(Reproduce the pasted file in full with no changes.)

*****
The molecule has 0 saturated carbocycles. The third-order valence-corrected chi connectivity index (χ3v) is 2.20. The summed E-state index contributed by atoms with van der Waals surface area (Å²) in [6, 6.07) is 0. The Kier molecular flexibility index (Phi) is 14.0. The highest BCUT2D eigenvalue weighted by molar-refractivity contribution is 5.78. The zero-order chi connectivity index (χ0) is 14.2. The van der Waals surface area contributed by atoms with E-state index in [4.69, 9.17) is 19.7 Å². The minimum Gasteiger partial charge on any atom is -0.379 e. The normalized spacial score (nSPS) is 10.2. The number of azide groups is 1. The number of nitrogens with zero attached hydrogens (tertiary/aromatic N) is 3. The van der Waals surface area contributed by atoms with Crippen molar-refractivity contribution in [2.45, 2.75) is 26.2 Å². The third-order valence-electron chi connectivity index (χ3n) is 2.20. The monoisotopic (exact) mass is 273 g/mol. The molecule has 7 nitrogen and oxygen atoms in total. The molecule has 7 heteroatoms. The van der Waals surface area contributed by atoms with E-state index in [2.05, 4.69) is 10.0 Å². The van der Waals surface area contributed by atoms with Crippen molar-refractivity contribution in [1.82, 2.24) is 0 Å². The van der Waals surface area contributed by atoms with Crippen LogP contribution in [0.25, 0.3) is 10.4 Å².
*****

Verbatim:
The molecule has 0 saturated carbocycles. The third-order valence-corrected chi connectivity index (χ3v) is 2.20. The summed E-state index contributed by atoms with van der Waals surface area (Å²) in [6, 6.07) is 0. The Kier molecular flexibility index (Phi) is 14.0. The highest BCUT2D eigenvalue weighted by molar-refractivity contribution is 5.78. The zero-order chi connectivity index (χ0) is 14.2. The van der Waals surface area contributed by atoms with E-state index in [4.69, 9.17) is 19.7 Å². The minimum Gasteiger partial charge on any atom is -0.379 e. The normalized spacial score (nSPS) is 10.2. The number of azide groups is 1. The number of nitrogens with zero attached hydrogens (tertiary/aromatic N) is 3. The van der Waals surface area contributed by atoms with Crippen molar-refractivity contribution in [2.45, 2.75) is 26.2 Å². The third-order valence-electron chi connectivity index (χ3n) is 2.20. The monoisotopic (exact) mass is 273 g/mol. The molecule has 7 nitrogen and oxygen atoms in total. The molecule has 7 heteroatoms. The van der Waals surface area contributed by atoms with E-state index in [2.05, 4.69) is 10.0 Å². The van der Waals surface area contributed by atoms with Crippen molar-refractivity contribution in [1.82, 2.24) is 0 Å². The van der Waals surface area contributed by atoms with Crippen LogP contribution in [0.25, 0.3) is 10.4 Å².